My 2006 NaNoWriMo novel. Woo! Note: since I am posting as I go along, the storyline is backwards. To read this, start from the oldest post and read to the newest.

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Location: Los Angeles, United States

I am an awkward, stubborn, slightly insane woman who would rather talk Plato than Prada, rather watch Frank Capra than Carrie Bradshaw, and rather listen to Norse myths sung in Icelandic than anything currently on the radio. Yeah. Told you I was weird.

Wednesday, November 08, 2006

Chapter 11

Saturday dawned, bright and colder than any day so far that year. I pulled the covers closer around me, trying to ignore the beeping of my alarm clock. Surely it wasn’t 7am yet. Surely not. But the beeping clock insisted otherwise, so I finally slapped it off and stumbled out of bed. Angie would be out in front of the door at 7:30, so I had about twenty minutes to get ready. Just enough time to take a shower and get dressed.

The tile floor was cold on my bare feet, but the hot water was soothing, warming and oddly enough, woke me up a little. I just stood in the spray for a few minutes, letting the heat spread from the top of my head, down my back, and trickle down my ankles, finally warming the tiles beneath my feet. I quickly scrubbed my hands through my hair, and soaped down, then one last rinse. I turned the water off, and quickly dried myself before the air in the shower cooled. I pulled the curtain aside and pulled on my clothes, watching the fogged up mirrors slowly clear as the air began to get chilly again. I pulled on a hooded sweatshirt over my polo shirt and jeans, and tugged on a pair of socks. I ran back to my room to put on my shoes, and checked my watch. 7:23. Good, just in time. I shoved my feet into my shoes and tied the laces, then sprinted down the hall, and out the front door.

The light was bright, but diffuse, still filtering through the morning haze. The air seemed to be almost solid, faintly pink, and pregnant with moisture. I could hear a few birds chirping, and a few cars passing by on the nearby street, but otherwise it was very quiet and still. My breath made faint clouds in the air, and I pulled the hood of my sweatshirt over my still-damp hair.

Two faint gleams of light dwn the road resolved themselves into headlights, then into a small blue car, which pulled up in front of the door, with a click of unlocking doors. “Hop on in Jason, thanks for being on time.” Angie was dressed in a warm white sweater, with a red skirt and a black cardigan. I noticed that her hair was held up under a netting of some sort.

“Like it? I just found it the other day, it’s my renaissance snood!” She laughed a little as she turned out of the campus and onto the main street. Looking both ways, she continued. “I’m experimenting with the old tradition of a woman keeping her hair covered, especially in religious settings.” Somehow, it seemed to suit her.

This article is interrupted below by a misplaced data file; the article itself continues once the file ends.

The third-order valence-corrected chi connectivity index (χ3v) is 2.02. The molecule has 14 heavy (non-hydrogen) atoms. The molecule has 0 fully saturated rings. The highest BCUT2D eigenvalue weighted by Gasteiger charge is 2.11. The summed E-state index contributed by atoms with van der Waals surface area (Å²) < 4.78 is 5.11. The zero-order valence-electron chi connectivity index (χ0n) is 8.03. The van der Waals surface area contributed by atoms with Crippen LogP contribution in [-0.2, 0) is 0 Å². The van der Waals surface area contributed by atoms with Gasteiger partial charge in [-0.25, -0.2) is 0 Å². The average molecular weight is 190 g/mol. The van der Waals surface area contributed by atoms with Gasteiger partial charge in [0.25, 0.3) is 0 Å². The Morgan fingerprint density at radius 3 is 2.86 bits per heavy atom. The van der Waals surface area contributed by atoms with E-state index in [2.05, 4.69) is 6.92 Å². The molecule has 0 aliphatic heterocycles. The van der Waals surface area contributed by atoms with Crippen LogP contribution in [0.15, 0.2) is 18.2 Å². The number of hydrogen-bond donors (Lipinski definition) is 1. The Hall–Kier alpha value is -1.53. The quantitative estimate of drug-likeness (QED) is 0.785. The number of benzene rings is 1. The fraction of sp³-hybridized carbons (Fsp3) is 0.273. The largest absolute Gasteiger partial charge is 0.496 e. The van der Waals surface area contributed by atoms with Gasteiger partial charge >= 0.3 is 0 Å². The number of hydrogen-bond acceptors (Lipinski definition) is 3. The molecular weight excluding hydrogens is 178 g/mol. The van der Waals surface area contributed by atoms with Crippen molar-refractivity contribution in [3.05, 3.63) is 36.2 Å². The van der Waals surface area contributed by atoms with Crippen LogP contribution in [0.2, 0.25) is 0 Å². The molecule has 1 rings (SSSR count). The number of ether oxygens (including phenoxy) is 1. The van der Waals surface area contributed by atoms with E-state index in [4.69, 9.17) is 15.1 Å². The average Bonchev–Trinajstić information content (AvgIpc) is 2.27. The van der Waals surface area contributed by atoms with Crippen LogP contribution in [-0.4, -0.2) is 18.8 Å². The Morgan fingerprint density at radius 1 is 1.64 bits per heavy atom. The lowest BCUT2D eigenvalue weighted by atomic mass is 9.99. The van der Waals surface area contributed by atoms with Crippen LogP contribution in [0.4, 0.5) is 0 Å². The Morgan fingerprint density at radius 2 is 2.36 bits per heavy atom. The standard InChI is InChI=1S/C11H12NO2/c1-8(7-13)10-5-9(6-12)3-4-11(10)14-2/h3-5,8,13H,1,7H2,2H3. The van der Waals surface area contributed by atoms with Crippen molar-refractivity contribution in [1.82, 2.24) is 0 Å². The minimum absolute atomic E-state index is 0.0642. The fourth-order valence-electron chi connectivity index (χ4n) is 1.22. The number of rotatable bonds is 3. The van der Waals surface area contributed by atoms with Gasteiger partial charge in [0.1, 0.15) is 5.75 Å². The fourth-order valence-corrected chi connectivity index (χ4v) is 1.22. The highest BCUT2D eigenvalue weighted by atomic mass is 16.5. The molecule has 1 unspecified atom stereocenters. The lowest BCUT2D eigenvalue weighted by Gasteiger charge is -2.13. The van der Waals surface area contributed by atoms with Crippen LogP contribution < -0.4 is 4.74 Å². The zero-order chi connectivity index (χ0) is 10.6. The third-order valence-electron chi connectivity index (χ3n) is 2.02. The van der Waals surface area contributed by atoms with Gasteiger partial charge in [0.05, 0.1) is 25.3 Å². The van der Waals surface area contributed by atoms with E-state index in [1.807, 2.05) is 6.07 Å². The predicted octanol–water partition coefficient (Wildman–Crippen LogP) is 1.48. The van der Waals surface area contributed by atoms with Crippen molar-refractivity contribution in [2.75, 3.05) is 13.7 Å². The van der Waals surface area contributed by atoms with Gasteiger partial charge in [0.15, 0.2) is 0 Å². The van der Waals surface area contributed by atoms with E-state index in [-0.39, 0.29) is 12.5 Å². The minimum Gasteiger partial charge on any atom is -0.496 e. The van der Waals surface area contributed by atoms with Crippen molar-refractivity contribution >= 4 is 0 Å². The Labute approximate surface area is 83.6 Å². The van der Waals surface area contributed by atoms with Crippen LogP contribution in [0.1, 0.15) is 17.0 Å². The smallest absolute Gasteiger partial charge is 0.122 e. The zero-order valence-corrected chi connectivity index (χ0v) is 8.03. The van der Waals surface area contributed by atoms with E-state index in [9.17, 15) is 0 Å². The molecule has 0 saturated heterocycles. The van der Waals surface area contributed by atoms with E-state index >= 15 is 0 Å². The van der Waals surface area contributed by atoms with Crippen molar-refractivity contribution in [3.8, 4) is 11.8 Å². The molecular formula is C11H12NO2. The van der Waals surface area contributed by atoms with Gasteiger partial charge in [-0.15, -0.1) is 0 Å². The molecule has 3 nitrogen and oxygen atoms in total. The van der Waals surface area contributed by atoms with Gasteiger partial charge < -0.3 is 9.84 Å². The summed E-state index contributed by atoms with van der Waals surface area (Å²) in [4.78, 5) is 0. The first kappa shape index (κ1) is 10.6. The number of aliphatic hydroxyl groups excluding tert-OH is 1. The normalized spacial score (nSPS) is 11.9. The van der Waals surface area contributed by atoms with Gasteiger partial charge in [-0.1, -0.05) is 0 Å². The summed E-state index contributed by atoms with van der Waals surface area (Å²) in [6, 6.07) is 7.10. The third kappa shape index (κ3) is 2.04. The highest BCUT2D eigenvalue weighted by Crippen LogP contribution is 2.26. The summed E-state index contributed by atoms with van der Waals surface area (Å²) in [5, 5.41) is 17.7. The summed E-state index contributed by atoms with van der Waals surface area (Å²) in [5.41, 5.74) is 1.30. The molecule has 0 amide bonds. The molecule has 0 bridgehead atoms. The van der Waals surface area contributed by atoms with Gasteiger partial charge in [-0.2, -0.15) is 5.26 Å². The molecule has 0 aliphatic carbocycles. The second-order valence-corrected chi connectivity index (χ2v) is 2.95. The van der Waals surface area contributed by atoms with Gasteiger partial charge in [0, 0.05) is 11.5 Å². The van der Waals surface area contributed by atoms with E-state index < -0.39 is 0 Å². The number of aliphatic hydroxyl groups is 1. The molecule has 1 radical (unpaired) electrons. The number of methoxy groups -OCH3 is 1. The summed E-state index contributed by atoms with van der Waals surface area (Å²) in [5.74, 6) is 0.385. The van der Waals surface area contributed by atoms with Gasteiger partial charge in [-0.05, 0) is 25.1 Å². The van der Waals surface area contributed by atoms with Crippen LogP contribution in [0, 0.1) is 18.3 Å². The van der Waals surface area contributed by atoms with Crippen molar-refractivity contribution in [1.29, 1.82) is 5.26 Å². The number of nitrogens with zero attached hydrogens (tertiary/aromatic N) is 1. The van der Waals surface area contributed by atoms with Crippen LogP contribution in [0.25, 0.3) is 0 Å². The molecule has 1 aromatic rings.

“I’m going to go a slightly different way to church this morning, because the place we’re going afterwards is on my usual route, and I don’t want you to see it until we can spend some time there.”

“Oh. Ok.”

I’d never attended a mid-week Mass at Our Lady before; if the attendance that week was any indication, most people under the age of sixty hadn’t, either. The service was much less intent that the regular Sunday service, with very little music, and only one priest. The Mass was said in honor of some bishop in Zanzibar, and the priest talked a little about him during the sermon. Apparently, he hadn’t been thought fit for service in such a rough mission field, but he went anyway, and became a great leader. The typical sort of story that one hears: you know, “with God all things are possible,” and so on. What they never think to mention in these stories is that these people are few and far between; most people live, as Thoreau says, lives of quiet desperation. And anyway, who wanted to go to Zanzibar? Just an excuse for not being able to cope with real life in your own country and culture; go over and try to change someone else’s culture and way of life.

Since there were so few people present for the service, we all sat in the choir’s usual place—the chancel, Angie called it. It was a little odd, sitting so close to the altar, with its golden lamp and crucifix. For the first time I noticed the large seal in the stone floor. It was a cross with beams of light emanating from it, multicolored stones set into the greenish stone of the floor. Somehow, that simple stone image was more moving and solemn than the crucifix or the ever-burning lamp.

After communion had been served, and the service finished, Angie took a moment to say hello to the other congregants present—she seemed to know them by name, though I wasn’t sure that I’d seen any of them at the regular Sunday services. She introduced me, and mentioned that I was usually at the later service on Sundays. I suddenly remembered that there was an early service at Our Lady; they must all go to that one.